Explanation of communication skills in physician-patient relationship in detail is another strength of these recommendations. The ability to communicate well with others, especially with patients, is an important professional competency that medical students should obtain and be evaluated on in different levels. Various professional organizations in the field of medicine have emphasized the importance of communication skills for physicians [17, 18]. Different parameters such as good communication skills and efficient relationship with patients are essential to provide good care for patients. The establishment of these types of relationships and communication skills has many benefits, including the proper understanding of patient as well as his/her condition and problems, more cooperation with physician in the process of diagnosis and treatment, reducing the stress, and in general, increased level of patient satisfaction. [19, 20].

The subject of excellence is another concern that is mentioned repeatedly in Avicenna’s recommendations. Physician and other medical professionals should create excellence within themselves to upgrade skills continuously. They must attend continual educational processes to improve their communication skills with patients and improve the quality of care at various levels, including individual, corporate and public levels. Furthermore, discovering new relevant scientific and technological advancements and their appropriate usages are examples of adhering to professional excellence [21].

Despite the mentioned similarities between Avicenna’s and modern medical ethics recommendations, coming deeper into these recommendations reveals important differences in the philosophical background of their recommendations. Avicenna acknowledged divine and religious rationale for his recommendations. In contrast, modern medical ethics more focuses on other philosophical schools such as deontology, utilitarianism and consequentialism. For example, having expanded on physicians’ moral personality traits, Avicenna states that these traits are subject to God’s grace and attention. Or Avicenna warns the physician who prescribes harmful and deadly drugs of divine punishment. However, modern medical ethics has different rationale and philosophical perspective on these issues. For instance, James Rachels in justification of privacy says: “Privacy is sometimes necessary to protect people’s interests in competitive situations.” [22]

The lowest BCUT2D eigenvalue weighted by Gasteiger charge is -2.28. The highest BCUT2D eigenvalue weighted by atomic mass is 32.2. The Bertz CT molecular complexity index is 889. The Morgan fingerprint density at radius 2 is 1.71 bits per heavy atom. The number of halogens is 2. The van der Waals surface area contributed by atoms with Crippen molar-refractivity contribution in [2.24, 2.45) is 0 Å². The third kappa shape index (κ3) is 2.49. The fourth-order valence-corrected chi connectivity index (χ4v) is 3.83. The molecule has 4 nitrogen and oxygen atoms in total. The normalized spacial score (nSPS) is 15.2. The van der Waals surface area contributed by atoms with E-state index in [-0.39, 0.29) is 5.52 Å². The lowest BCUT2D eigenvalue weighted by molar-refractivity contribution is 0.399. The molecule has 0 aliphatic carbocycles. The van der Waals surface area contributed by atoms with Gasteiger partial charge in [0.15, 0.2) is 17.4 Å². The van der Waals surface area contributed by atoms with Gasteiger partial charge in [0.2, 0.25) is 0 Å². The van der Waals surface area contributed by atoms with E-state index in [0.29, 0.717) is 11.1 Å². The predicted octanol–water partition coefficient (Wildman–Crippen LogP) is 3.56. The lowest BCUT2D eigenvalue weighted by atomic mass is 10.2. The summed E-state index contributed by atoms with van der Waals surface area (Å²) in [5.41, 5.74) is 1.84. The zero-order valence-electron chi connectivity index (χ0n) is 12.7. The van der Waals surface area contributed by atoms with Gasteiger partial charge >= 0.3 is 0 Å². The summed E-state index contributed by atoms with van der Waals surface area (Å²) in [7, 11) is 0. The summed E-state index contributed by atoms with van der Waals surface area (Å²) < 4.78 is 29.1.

The justification of confidentiality by the consequentialist approach in the book of “principles of biomedical ethics” is another example for the mentioned difference of philosophical perspectives. [15]

This study just focused on a text remained from Avicenna as his recommendations to physicians, which mainly contains ethical recommendations. As this study has not considered other remained manuscripts from Avicenna like”Canon of Medicine” and “Shifa”, it can be considered as an important limitation of the study. On the other hand, this is the first study which has discussed the ethical recommendations form Avicenna, who is known as the most important medical scholar from the Islamic golden age.


Medical ethical recommendations from Avicenna can be divided into three groups: interests of the patient, communication skills, and adhering to professional excellence. Despite the similarities between Avicenna’s and modern recommendations, there are fundamental differences in the philosophy of ethics in these two approaches.

Contrastive analysis of new and old ideas in the field of medical ethics in addition to familiarizing medical ethics professionals with the strengths and weaknesses of old and new theories, can provide a background for developing new promoting ideas in these fields. There is, of course, further room for elucidating Avicenna’s viewpoints on medical ethics and its various ramifications. Comparative analogy also has its own prospects for more explanation.

Conflict of Interest

The authors report that there is no conflict of interest.

Correspondence to:

Mojtaba Heydari, Research Center for Traditional Medicine and History of Medicine, Shiraz University of Medical Sciences, Shiraz, Iran

Telephone Number: +989172051798

Email Address : mheydari@sums.ac.ir

Figure 1. First page of Al-Tuhfat al-sadiyah, a comprehensive commentary in five volumes on the Canon of Avicenna by Qutb al-Din al-Shirazi (1236-1311 CE).